Red Eye Society's legacy, and the songs they're remembered for, are based around that first album. What many don't know is that they recorded a second album, one so traumatising it would be their last.
They were called Breakin Wreckwordz, and they were about to go broke.
The Onehunga-based hip-hop label was founded in the early 2000s by Jared Abbott, a wiley rapper called Cyphanetik, with the aim of promoting his friends and favourite rappers, artists like Jay Roacher, Tourettes, Louie Knuxx and the Usual Suspects.
But as CD sales dwindled, the label floundered. Drug use became an issue. "We couldn't conduct ourselves professionally," says Abbott. Through the haze, he was determined to release an album with Red Eye Society, his favourite group and one he says he fought hard to sign after their Dawn Raid deal soured (Murnane says there's no bad blood).
With Onehunga producer Dan Mawby on board providing the kind of hard-edged beats the group loved, things started with a burst of activity. Then things stalled. Tofilau bailed, leaving just Prasad and Lopes. "It took more than two years," says Mawby. "Towards the end they basically weren't keen."
Abbott has a clearer picture about the delays. In an Onehunga cafe near where he works, he lowers his voice. "That whole album is essentially about [drugs], and it's reflective of the life we were living."
Burnt out, Prasad and Lopes gave up. Abbott and Mawby "pieced the album together" by calling in favours from Mareko, Nikki Montana and Louie Knuxx to complete half-finished songs, and the album spluttered into shops in 2011.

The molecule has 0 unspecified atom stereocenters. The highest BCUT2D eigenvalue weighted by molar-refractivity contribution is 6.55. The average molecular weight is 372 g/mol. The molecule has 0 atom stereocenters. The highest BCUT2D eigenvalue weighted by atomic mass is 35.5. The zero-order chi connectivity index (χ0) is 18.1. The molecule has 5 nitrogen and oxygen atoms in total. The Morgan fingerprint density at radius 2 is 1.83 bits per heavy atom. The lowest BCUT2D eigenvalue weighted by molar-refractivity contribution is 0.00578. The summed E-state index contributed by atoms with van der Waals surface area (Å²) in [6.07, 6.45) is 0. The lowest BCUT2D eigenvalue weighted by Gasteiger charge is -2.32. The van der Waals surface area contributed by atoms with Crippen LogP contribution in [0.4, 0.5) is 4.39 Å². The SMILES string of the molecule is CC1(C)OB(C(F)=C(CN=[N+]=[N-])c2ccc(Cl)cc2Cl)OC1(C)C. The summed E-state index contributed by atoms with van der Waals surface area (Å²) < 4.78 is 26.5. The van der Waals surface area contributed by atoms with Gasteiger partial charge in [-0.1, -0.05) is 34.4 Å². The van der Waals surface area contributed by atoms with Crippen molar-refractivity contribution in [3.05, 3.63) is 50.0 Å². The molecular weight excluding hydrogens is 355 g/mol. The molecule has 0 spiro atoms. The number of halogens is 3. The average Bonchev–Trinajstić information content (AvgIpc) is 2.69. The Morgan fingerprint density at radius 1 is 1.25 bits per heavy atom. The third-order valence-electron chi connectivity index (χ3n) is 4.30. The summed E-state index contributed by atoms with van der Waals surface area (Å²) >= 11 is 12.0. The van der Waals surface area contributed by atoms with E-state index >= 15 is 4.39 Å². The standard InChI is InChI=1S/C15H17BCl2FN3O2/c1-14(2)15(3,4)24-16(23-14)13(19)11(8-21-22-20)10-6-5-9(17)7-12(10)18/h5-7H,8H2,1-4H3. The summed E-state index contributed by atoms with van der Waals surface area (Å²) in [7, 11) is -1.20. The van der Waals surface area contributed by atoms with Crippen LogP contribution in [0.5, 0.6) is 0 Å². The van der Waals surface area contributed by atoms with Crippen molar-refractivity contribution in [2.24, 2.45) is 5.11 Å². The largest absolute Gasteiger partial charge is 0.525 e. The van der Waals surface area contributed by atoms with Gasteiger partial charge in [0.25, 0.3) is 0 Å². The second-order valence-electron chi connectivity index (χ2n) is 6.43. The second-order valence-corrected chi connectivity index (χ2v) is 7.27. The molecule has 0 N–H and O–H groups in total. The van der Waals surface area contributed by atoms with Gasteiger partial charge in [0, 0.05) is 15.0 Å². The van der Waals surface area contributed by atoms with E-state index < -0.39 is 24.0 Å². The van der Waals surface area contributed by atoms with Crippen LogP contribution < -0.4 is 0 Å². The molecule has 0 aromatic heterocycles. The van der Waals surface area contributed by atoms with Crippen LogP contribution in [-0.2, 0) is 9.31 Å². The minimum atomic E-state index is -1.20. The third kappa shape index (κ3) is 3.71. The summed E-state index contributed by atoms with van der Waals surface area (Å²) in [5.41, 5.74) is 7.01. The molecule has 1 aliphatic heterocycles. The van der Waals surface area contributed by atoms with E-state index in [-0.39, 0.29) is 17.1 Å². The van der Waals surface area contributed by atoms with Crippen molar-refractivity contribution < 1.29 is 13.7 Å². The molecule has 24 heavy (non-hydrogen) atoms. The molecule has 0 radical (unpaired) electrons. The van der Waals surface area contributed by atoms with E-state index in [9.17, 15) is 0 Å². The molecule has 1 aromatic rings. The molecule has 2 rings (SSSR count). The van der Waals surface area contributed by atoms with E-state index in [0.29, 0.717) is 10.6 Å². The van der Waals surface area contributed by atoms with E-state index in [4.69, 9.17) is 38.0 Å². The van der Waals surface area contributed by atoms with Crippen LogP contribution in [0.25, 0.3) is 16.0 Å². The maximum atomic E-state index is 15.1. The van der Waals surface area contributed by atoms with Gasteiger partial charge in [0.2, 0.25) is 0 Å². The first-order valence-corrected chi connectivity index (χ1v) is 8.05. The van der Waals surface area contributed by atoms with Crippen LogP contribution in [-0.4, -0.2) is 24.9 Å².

With no promotional interviews being done and no shows played to support it, Absolute Epoch remains a lost gem, heard only by those in the know. "It's definitely my favourite local hip-hop record," says Supergroove front man Karl Steven, who was such a fan he lowered his fee to mix and master the record then hid the bill from his accountant.
Che Fu is a fan too: "Absolute Epoch is one of my top Kiwi albums ever," he recently wrote on Facebook. Hoey says the same thing: "It's dope - but it's unfinished."
It was one of the last albums Breakin Wreckwordz would release before folding. "I've still got probably 500 Red Eye Society CDs sitting in my cupboard," says Abbott.
Tofilau is the only one of the three who still raps, cutting hair during the day and trading rhymes with a group of Brisbane mates at night. He misses Red Eye Society's early days. "It was just us and the music," he says. "The love was beautiful."
It's not a view shared by Lopes and Prasad, who weren't interested in talking to the Herald on Sunday. They've retired from rap but still work together as sandblasters. "They love to talk about sandblasting," says Mawby.
That, then, is where Red Eye Society's story should end. Only, it doesn't.
In a small office at the front of an Onehunga art gallery, a sparse music studio has been set up. It's the control room for a young rap collective called SWIDT, and today, they're hard at work on a new album.
Three of the group's six members are here today: rappers Amon McGoram (who performs under the name INF) and Daniel Latu (SPYCC), as well as producer Isaiah Libeau (Smokey), who is sitting at a computer surrounded by speakers.
They're putting the finishing touches on a joint SPYCC & INF album, one Latu says "shares the same Onehunga vibe" as Red Eye Society. It's almost done - they just need one more thing: a guest verse from Red Eye Society.
They're determined to make it happen. "I've asked [Lopes] heaps of times," says McGoram, who is Lopes' brother and grew up hearing members of Red Eye Society practising next to his bedroom. "It's always a different answer."
Latu is the most animated about the prospect of hearing Red Eye Society again.
"It would sound f***ing dope, especially over modern production," he says.
There's a pause. Latu looks up. With a definite gleam in his eye, he says: "I have a feeling he will.
"That shit would be iconic."